When selecting broadheads, there are a host of choices lining the shelf. First, you must determine what style and how many blades. Wasp offers broadheads in 3- and 4-blade combinations, and both have their place in archer’s quivers, depending on individual setups.
A 3-blade broadhead like the Wasp Hammer SST, Bullet or Boss is popular among shooters shooting less poundage and looking for the most penetration from their heads. Less friction equals more penetration, but it also cuts down on the damage done upon entry and exit. Some also argue the 3-blade broadheads fly better because there is less plane surface, but if your bow is tuned well, this should not be an issue. If it is improperly tuned, you may find a 3-blade broadhead to be more forgiving.
The 4-bladed Wasp Boss utilizes a compact design to minimize planeing issues and will have a better chance of slicing an artery or vital organ. Today’s bows usually generate enough force to still allow a pass-through when using a 4-blade broadhead.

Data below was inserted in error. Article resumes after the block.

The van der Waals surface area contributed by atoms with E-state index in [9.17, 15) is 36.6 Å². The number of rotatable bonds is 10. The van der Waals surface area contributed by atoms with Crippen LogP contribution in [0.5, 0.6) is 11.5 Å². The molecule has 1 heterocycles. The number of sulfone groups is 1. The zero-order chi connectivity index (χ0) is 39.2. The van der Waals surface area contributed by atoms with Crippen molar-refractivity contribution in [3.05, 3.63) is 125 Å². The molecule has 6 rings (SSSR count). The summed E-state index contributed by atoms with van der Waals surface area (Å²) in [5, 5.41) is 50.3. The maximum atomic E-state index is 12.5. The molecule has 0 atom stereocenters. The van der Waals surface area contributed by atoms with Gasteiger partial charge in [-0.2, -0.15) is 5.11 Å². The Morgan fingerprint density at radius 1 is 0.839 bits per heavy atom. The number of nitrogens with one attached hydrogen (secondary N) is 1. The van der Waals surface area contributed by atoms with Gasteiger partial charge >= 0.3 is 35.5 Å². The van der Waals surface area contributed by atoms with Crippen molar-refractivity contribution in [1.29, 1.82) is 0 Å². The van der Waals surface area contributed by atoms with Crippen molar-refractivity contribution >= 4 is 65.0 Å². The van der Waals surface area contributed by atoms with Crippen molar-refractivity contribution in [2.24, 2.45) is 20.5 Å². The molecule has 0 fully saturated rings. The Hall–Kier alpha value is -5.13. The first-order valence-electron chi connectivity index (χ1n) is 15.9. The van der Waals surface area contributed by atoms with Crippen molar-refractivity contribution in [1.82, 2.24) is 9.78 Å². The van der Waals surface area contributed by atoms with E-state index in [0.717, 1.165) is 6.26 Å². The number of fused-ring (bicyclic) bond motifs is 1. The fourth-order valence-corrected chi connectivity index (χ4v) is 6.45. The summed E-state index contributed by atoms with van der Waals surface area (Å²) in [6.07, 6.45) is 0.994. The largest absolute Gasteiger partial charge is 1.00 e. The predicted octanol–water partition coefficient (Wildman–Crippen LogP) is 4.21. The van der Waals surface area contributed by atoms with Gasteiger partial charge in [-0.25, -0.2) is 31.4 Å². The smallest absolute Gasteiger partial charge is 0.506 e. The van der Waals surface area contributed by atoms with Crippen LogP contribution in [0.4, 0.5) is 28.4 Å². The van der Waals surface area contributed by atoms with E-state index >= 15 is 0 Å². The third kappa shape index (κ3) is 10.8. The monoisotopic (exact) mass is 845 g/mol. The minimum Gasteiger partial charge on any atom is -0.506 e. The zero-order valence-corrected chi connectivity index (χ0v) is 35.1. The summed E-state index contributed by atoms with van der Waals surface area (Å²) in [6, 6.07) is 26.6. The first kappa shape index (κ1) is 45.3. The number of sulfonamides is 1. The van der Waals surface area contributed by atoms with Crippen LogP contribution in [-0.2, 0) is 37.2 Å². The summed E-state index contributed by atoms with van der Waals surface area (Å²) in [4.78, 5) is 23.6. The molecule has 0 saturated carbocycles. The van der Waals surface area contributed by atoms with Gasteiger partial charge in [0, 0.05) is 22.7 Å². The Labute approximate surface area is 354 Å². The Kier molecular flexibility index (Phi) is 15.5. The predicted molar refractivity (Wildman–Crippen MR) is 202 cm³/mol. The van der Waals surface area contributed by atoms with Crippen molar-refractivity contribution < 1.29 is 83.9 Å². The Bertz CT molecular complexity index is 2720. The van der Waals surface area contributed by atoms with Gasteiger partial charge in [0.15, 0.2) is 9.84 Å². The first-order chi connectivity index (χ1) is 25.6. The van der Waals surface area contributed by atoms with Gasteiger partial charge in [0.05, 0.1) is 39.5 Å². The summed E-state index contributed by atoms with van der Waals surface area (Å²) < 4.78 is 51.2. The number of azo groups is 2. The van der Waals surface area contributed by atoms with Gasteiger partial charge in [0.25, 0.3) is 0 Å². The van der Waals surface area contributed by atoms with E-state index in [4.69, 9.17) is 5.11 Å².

Finally, the Wasp Sharp Shooter is a hybrid of sorts, featuring two main blades and two bleeder vanes for pass-through performance, the damage inflicted on entry and exit will leave a good blood trail while penetrating sufficiently. The Sharp Shooter is popular among traditional archers and compound shooters using lighter arrows and less draw weight.
These are the slight differences between a 3-and 4-blade broadhead, but it is important to keep in mind that all will shoot different from your one bow to another. Finding your preference may be a task of trial-and-error, but one thing is for sure: With today’s advances in archery technology, shooting either model from a well-tuned bow will do the job. A well-placed, razor-sharp broadhead to the boilermaker of an animal will make for a quick recovery no matter what Wasp model you choose.